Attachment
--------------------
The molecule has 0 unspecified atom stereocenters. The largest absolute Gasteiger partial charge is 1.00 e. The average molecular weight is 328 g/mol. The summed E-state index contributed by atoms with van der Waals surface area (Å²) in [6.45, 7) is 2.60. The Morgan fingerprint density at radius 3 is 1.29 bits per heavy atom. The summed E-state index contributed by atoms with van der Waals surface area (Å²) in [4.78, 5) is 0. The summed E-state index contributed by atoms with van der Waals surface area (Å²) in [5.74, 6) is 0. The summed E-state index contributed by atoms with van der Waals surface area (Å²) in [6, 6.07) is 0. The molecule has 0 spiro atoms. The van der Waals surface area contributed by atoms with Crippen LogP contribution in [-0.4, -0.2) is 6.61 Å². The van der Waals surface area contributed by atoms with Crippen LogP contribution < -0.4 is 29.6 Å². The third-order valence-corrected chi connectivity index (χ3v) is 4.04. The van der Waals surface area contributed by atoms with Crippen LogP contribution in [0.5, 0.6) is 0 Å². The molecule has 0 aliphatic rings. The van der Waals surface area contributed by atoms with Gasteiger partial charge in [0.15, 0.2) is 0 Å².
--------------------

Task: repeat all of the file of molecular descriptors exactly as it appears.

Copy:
The molecule has 0 unspecified atom stereocenters. The largest absolute Gasteiger partial charge is 1.00 e. The average molecular weight is 328 g/mol. The summed E-state index contributed by atoms with van der Waals surface area (Å²) in [6.45, 7) is 2.60. The Morgan fingerprint density at radius 3 is 1.29 bits per heavy atom. The summed E-state index contributed by atoms with van der Waals surface area (Å²) in [4.78, 5) is 0. The summed E-state index contributed by atoms with van der Waals surface area (Å²) in [5.74, 6) is 0. The summed E-state index contributed by atoms with van der Waals surface area (Å²) in [6, 6.07) is 0. The molecule has 0 spiro atoms. The van der Waals surface area contributed by atoms with Crippen LogP contribution in [-0.4, -0.2) is 6.61 Å². The van der Waals surface area contributed by atoms with Crippen LogP contribution < -0.4 is 29.6 Å². The third-order valence-corrected chi connectivity index (χ3v) is 4.04. The van der Waals surface area contributed by atoms with Crippen LogP contribution in [0.5, 0.6) is 0 Å². The molecule has 0 aliphatic rings. The van der Waals surface area contributed by atoms with Gasteiger partial charge in [0.15, 0.2) is 0 Å².